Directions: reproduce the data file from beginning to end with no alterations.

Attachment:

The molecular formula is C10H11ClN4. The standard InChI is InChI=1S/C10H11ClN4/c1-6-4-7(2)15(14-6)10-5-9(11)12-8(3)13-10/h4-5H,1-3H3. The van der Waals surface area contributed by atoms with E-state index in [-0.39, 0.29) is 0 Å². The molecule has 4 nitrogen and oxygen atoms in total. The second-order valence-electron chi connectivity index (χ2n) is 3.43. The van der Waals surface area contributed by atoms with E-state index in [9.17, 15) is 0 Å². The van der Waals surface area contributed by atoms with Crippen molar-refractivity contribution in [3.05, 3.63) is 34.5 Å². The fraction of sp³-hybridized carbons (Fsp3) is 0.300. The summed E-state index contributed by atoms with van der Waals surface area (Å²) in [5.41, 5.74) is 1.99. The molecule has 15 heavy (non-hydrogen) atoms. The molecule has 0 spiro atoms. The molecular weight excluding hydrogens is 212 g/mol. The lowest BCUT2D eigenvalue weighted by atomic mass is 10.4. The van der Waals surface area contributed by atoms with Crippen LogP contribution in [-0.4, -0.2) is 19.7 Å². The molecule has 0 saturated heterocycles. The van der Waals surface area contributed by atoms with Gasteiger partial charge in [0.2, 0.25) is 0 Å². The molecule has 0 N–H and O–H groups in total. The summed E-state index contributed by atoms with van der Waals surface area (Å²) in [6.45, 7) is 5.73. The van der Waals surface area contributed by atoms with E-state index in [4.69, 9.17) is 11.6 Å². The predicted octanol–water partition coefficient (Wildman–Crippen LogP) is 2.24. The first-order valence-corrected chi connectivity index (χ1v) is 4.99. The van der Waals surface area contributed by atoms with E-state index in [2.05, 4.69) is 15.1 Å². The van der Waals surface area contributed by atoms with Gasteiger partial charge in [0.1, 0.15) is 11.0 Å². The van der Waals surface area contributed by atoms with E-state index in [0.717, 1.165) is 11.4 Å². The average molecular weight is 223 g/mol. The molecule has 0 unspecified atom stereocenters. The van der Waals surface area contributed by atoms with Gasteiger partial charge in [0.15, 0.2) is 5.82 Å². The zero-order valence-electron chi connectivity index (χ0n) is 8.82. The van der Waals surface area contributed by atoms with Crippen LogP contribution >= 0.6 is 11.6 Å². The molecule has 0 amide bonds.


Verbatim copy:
The molecular formula is C10H11ClN4. The standard InChI is InChI=1S/C10H11ClN4/c1-6-4-7(2)15(14-6)10-5-9(11)12-8(3)13-10/h4-5H,1-3H3. The van der Waals surface area contributed by atoms with E-state index in [-0.39, 0.29) is 0 Å². The molecule has 4 nitrogen and oxygen atoms in total. The second-order valence-electron chi connectivity index (χ2n) is 3.43. The van der Waals surface area contributed by atoms with E-state index in [9.17, 15) is 0 Å². The van der Waals surface area contributed by atoms with Crippen molar-refractivity contribution in [3.05, 3.63) is 34.5 Å². The fraction of sp³-hybridized carbons (Fsp3) is 0.300. The summed E-state index contributed by atoms with van der Waals surface area (Å²) in [5.41, 5.74) is 1.99. The molecule has 15 heavy (non-hydrogen) atoms. The molecule has 0 spiro atoms. The molecular weight excluding hydrogens is 212 g/mol. The lowest BCUT2D eigenvalue weighted by atomic mass is 10.4. The van der Waals surface area contributed by atoms with Crippen LogP contribution in [-0.4, -0.2) is 19.7 Å². The molecule has 0 saturated heterocycles. The van der Waals surface area contributed by atoms with Gasteiger partial charge in [0.2, 0.25) is 0 Å². The molecule has 0 N–H and O–H groups in total. The summed E-state index contributed by atoms with van der Waals surface area (Å²) in [6.45, 7) is 5.73. The van der Waals surface area contributed by atoms with E-state index in [4.69, 9.17) is 11.6 Å². The predicted octanol–water partition coefficient (Wildman–Crippen LogP) is 2.24. The first-order valence-corrected chi connectivity index (χ1v) is 4.99. The van der Waals surface area contributed by atoms with E-state index in [2.05, 4.69) is 15.1 Å². The van der Waals surface area contributed by atoms with Gasteiger partial charge in [0.1, 0.15) is 11.0 Å². The van der Waals surface area contributed by atoms with E-state index in [0.717, 1.165) is 11.4 Å². The average molecular weight is 223 g/mol. The molecule has 0 unspecified atom stereocenters. The van der Waals surface area contributed by atoms with Gasteiger partial charge in [0.15, 0.2) is 5.82 Å². The zero-order valence-electron chi connectivity index (χ0n) is 8.82. The van der Waals surface area contributed by atoms with Crippen LogP contribution >= 0.6 is 11.6 Å². The molecule has 0 amide bonds.